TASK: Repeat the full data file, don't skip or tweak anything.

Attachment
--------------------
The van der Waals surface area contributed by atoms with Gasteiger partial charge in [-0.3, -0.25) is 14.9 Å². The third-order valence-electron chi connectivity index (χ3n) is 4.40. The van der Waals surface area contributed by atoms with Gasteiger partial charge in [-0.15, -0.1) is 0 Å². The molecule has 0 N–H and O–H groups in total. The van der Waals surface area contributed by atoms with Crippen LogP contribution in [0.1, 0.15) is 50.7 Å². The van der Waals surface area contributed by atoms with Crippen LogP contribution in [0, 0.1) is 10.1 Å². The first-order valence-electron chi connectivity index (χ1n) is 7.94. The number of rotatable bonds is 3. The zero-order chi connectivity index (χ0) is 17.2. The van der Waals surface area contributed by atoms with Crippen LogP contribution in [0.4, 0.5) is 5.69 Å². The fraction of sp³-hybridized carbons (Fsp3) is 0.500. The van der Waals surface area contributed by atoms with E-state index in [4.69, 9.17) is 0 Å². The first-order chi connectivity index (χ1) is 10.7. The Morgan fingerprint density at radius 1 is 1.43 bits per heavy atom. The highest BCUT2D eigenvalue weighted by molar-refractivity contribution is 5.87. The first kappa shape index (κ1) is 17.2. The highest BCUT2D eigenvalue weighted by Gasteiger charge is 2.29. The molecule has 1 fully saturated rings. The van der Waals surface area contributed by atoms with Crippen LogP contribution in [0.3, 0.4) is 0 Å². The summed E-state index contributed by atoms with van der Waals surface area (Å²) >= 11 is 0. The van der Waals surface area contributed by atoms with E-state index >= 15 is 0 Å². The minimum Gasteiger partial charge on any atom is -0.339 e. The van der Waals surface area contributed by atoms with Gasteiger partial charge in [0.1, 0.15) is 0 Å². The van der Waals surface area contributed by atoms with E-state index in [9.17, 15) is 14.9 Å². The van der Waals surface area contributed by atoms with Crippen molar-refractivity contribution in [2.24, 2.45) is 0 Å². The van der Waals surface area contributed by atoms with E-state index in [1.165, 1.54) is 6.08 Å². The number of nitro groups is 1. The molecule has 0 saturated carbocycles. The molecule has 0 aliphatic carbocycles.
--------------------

The van der Waals surface area contributed by atoms with Gasteiger partial charge in [-0.3, -0.25) is 14.9 Å². The third-order valence-electron chi connectivity index (χ3n) is 4.40. The van der Waals surface area contributed by atoms with Gasteiger partial charge in [-0.15, -0.1) is 0 Å². The molecule has 0 N–H and O–H groups in total. The van der Waals surface area contributed by atoms with Crippen LogP contribution in [0.1, 0.15) is 50.7 Å². The van der Waals surface area contributed by atoms with Crippen LogP contribution in [0, 0.1) is 10.1 Å². The first-order valence-electron chi connectivity index (χ1n) is 7.94. The number of rotatable bonds is 3. The zero-order chi connectivity index (χ0) is 17.2. The van der Waals surface area contributed by atoms with Crippen LogP contribution in [0.4, 0.5) is 5.69 Å². The fraction of sp³-hybridized carbons (Fsp3) is 0.500. The van der Waals surface area contributed by atoms with E-state index in [4.69, 9.17) is 0 Å². The first-order chi connectivity index (χ1) is 10.7. The Morgan fingerprint density at radius 1 is 1.43 bits per heavy atom. The highest BCUT2D eigenvalue weighted by molar-refractivity contribution is 5.87. The first kappa shape index (κ1) is 17.2. The highest BCUT2D eigenvalue weighted by Gasteiger charge is 2.29. The molecule has 1 fully saturated rings. The van der Waals surface area contributed by atoms with Crippen LogP contribution in [0.3, 0.4) is 0 Å². The summed E-state index contributed by atoms with van der Waals surface area (Å²) >= 11 is 0. The van der Waals surface area contributed by atoms with E-state index >= 15 is 0 Å². The minimum Gasteiger partial charge on any atom is -0.339 e. The van der Waals surface area contributed by atoms with Gasteiger partial charge in [0.1, 0.15) is 0 Å². The van der Waals surface area contributed by atoms with E-state index in [9.17, 15) is 14.9 Å². The van der Waals surface area contributed by atoms with Crippen molar-refractivity contribution in [2.24, 2.45) is 0 Å². The van der Waals surface area contributed by atoms with E-state index in [1.165, 1.54) is 6.08 Å². The number of nitro groups is 1. The molecule has 0 saturated carbocycles. The molecule has 0 aliphatic carbocycles.